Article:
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The Birds on Broadway Have Landed

The Birds on Broadway Have Landed

“It’s made me really conscious of how important green space is in the city—not just for the people who live here but for the wildlife that lives here, too.” Nicolas Holiber

The Birds on Broadway is an installation of giant wooden sculptures by artist Nicolas Holiber. They were designed to raise awareness of climate change’s on local birds. With 10 pieces in all, they have landed from 64th street up to 157th Street.

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A red-necked grebe for placement at 64th Street. 

Holiber partnered with the city’s Parks Department, the Broadway Mall Association, the art gallery Gitler &, and the New York City Audubon to highlight 10 species based on Audubon’s habitat predictions. These birds are all native New Yorkers or frequent visitors.

The idea for the project dates back to 2014. The bird sculptures have taken a year to build. He started building 2018. For six months Holiber worked on the flock’s wooden frames, using reclaimed lumber from Big Reuse, a surplus salvage vendor in Brooklyn, and scraps he collected from the streets.

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Holiber uses reclaimed lumber, surplus salvage, and scraps from the street. 

He spent the remainder of the year on the birds’ plumage with the help of his studio assistant, Bishop Mcindoe. There was no diagram, it was created with heart.

A double-crested cormorant at 105th Street 

The model for Holiber’s wooden sculpture perched at 105th Street and Broadway is at just 21 percent of its current summer range and the bird’s habitat could shift north to Canada where cormorants don’t typically breed in order to adapt.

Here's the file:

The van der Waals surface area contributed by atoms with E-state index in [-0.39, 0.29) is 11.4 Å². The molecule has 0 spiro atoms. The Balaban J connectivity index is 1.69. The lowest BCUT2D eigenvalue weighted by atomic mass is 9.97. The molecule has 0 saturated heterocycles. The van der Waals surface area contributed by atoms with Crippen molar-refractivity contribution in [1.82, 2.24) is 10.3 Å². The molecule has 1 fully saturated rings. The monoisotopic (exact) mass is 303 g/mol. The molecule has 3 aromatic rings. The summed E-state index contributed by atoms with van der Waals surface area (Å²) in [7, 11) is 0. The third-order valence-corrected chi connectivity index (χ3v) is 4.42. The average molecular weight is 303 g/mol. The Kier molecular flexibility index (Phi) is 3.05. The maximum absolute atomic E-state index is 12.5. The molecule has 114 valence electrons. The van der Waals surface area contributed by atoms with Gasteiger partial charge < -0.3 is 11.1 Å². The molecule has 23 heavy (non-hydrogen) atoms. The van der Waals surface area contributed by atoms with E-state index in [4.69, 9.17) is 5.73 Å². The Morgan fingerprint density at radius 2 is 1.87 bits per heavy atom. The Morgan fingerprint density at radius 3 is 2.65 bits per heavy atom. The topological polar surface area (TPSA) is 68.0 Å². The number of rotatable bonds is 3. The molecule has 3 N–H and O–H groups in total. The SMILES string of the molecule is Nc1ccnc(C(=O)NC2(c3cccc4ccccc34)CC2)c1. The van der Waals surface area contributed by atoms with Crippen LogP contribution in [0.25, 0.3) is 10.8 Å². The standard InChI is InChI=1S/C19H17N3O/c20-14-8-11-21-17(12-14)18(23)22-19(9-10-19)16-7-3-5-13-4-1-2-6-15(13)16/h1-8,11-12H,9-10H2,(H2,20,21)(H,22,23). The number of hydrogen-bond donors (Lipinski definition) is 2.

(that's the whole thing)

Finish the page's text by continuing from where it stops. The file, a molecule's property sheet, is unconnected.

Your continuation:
The birds range from a red-necked grebe carrying three chicks atop its back to a tanager gathered in a row on 86th Street, a snowy owl, to a peregrine falcon with a wingspan of nearly 10 feet towers over pedestrians on 148th street.

A snowy owl at 148th Street All photos courtesy of Nicolas Holiber

Holiber hopes his sculptures will serve as a reminder that we need to work to protect these magnificent creatures. These real-life conditions are getting worse as the planet rapidly warms. According to National Audubon’s 2014 climate report, climate change directly affects 314 species of birds, 145 of of them pass through New York City.

Nicolas Holiber’s Birds on Broadway is on view through January 2020. For more click here.


Suzanna, co-owns and publishes the newspaper Times Square Chronicles or T2C. At one point a working actress, she has performed in numerous productions in film, TV, cabaret and theatre. She has performed at The New Orleans Jazz festival, The United Nations and Carnegie Hall. Currently she has a screenplay in the works, which she developed with her mentor and friend the late Arthur Herzog. She was the Broadway Informer on the all access cable TV Show “The New Yorkers,” soon to be “The Tourist Channel.” email:

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